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Returning Catholics » Commentary » When I ask myself, why do I do this?

When I ask myself, why do I do this?

The devil has a way of getting into our lives and messing with us. I’m guessing I’m like most people, and often don’t even recognize when the devil is messing with me. Three years ago, God asked me to start a program for Catholics that have left the church. God started with a comment made by a presenter at a parish Lenten program. Then, working through a friend of mine, God asked me again. Then God spoke up a bit and gave me a very clear vision of what He wanted me to do. And I still did nothing. Finally, after almost a year of God asking, I said yes.

And God provided the resources needed to develop a program – from volunteers to help, resource material, everything needed to get the program started. And we started. And we’ve had a number of people attend the six week series. But many times, getting ready for those Tuesday evening sessions, I would struggle. Questioning myself, why I am doing this. I’ve got a job. I’ve got a family. I’ve got things I want to do. And then I get an email like this one, from someone that had attended the last series.

Greg-just wanted to share my good news. I went to see Father a week ago Friday and he listened to my spiritual problems for an hour or so. At the end of that time I felt as though a brick had been lifted from my heart. He said no, of course God won’t throw me out on my ear because I have a problem believing in Him. He said if I’m truly doing my best to believe and I’m trying to live my life as though I do, angels can’t do any better. He also dealt with my issues with the Church, and when we were through I asked him to hear my confession. Which he did. I received communion for the first time in 45 years or so on the following Sunday and I can’t tell you how happy it has made me. And it’s all because of you!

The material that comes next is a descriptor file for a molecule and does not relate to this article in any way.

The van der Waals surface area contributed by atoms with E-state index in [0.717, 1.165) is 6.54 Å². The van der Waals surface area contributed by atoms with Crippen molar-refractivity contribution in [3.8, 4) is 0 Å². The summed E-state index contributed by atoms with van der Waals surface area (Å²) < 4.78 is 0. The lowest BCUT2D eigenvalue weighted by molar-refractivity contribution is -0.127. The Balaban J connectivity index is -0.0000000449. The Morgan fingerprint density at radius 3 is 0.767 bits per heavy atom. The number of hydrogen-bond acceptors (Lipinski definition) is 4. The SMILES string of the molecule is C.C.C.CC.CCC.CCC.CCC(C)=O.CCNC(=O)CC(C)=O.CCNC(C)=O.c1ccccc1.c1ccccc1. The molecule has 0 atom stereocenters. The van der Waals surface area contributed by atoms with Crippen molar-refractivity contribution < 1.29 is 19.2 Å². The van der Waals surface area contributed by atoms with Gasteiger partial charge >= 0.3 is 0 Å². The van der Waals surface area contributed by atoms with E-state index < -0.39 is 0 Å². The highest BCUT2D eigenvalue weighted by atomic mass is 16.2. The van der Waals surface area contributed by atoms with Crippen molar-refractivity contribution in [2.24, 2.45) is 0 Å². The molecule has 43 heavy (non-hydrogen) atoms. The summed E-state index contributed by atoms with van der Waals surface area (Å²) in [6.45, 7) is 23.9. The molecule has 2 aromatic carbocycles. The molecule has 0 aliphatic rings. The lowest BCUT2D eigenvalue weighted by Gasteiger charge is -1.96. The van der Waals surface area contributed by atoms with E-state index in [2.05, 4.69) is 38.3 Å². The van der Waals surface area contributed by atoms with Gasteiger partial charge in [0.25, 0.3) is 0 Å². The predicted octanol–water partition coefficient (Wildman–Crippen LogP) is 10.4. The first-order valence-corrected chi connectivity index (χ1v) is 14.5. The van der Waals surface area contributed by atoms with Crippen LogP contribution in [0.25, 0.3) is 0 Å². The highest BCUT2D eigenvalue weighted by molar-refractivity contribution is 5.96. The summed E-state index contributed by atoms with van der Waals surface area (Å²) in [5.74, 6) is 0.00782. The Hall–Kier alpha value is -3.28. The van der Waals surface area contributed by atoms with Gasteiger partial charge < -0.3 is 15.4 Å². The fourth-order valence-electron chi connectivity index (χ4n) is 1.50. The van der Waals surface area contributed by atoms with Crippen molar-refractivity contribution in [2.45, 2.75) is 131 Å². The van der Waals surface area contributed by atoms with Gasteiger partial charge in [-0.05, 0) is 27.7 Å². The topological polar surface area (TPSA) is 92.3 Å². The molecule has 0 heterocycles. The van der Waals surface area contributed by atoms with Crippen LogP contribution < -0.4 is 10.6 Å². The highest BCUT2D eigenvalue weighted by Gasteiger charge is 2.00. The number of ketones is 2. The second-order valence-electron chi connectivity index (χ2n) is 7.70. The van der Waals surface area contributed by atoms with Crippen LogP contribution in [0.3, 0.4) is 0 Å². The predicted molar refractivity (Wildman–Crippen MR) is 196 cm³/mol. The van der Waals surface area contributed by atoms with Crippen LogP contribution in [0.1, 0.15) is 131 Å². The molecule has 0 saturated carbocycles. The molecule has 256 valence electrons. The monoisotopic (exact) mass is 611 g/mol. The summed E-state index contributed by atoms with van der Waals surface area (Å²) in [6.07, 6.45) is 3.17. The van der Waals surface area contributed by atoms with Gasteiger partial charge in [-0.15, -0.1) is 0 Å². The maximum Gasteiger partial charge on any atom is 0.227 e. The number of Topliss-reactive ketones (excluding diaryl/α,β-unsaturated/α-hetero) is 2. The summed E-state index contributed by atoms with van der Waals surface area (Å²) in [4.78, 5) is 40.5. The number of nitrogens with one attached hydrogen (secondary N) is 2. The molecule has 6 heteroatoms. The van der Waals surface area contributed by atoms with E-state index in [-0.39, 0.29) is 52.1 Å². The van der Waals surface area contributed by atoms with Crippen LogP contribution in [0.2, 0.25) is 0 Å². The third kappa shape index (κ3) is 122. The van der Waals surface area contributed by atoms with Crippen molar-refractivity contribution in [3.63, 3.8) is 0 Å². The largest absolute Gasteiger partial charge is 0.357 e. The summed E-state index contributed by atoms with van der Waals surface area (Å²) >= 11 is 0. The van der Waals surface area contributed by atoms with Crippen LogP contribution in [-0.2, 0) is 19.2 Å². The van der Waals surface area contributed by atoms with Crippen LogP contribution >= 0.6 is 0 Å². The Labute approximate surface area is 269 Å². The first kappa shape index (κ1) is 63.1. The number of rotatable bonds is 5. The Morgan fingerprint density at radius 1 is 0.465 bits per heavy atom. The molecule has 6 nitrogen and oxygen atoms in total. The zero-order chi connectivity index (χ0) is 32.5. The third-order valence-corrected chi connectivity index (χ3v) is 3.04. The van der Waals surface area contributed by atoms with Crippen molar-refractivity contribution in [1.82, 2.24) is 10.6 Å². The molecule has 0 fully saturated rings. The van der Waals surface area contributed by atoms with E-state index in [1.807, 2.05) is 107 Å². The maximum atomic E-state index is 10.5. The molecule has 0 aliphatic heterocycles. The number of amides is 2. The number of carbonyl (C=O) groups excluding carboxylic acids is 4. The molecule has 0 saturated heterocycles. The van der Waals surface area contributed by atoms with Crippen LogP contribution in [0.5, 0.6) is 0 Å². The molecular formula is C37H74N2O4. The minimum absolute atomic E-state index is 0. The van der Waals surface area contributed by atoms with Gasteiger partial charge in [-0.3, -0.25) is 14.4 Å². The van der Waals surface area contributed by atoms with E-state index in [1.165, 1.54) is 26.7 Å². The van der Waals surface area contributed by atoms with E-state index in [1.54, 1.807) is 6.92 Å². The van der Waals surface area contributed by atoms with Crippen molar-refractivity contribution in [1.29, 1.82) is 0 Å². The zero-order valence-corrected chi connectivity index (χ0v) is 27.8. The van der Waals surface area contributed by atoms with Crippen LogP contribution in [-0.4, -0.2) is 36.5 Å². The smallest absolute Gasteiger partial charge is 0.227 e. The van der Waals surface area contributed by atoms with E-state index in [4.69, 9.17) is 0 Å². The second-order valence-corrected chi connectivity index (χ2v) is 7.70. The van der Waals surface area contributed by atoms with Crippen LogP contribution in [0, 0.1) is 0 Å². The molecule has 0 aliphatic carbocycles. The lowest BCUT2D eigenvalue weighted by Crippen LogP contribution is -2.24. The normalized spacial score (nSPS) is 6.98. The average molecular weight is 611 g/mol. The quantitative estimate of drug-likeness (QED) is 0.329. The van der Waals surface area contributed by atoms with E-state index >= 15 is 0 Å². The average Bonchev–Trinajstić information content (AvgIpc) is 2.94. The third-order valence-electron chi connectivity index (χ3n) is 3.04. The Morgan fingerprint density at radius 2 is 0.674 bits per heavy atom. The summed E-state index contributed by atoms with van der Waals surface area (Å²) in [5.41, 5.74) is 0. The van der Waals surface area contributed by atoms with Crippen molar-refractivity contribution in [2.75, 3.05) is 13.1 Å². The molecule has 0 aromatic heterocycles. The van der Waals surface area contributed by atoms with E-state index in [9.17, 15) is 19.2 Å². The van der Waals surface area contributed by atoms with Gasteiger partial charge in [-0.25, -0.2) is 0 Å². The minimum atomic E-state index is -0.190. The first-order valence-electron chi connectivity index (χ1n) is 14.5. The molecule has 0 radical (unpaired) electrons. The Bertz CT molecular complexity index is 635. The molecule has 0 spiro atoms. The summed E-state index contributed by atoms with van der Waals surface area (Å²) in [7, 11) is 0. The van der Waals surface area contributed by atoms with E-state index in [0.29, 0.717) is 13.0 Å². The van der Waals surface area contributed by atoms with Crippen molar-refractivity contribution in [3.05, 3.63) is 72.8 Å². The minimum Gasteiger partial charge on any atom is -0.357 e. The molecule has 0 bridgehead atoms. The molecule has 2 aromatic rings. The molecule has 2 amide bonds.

Wow, that is one of the best affirmations I’ve ever received. And it helped me recognize that all those times I was doubting, I was questioning what I was doing, as I struggled with preparing for those Tuesday evenings, that was the devil messing with me, feeding my doubts, trying to trip me up. But God continues to provide me with what I need, refreshing and inspiring me to continue, by using another person, to remind me of what truly is important in my life – doing God’s will.

And the letter continues.

Greg, thank you again for your empathy and kindness and understanding-and the faith that just radiates from you. You are truly doing the work of the Lord. When you go before the Heavenly Gates, I’ll bet St. Peter will say “By golly, I think you’ve brought more people into the church than I did! (An exaggeration, maybe, but surely something along those lines.)

Again, wow. But it really isn’t me. Sure, I finally did say yes to God, and did what was asked of me. But so did many others. There are many people that played a part of this person’s journey back to the Church. From those in my parish that identified this need. To the core team that met on a regular basis for almost a year to pray together, learn together, selected a program together, assembled materials together. To the support of our parishes not only financially, but also spiritually. For the excellent presenters. Even to all of our families, including the spouse of this individual. But probably most importantly, to the wonderful priests we have in our diocese, who can administer the sacraments of Reconciliation and Eucharist.

I do hope and pray and try to do my best so that one day I may be able to met St. Peter, face to face. And when that day comes, it will be a joyous day, not because of anything I achieved. Instead, because I will be surround by many people, all who played a part in not only this persons return to faith and God, but many others also. And St. Peter will be talking to all of us.

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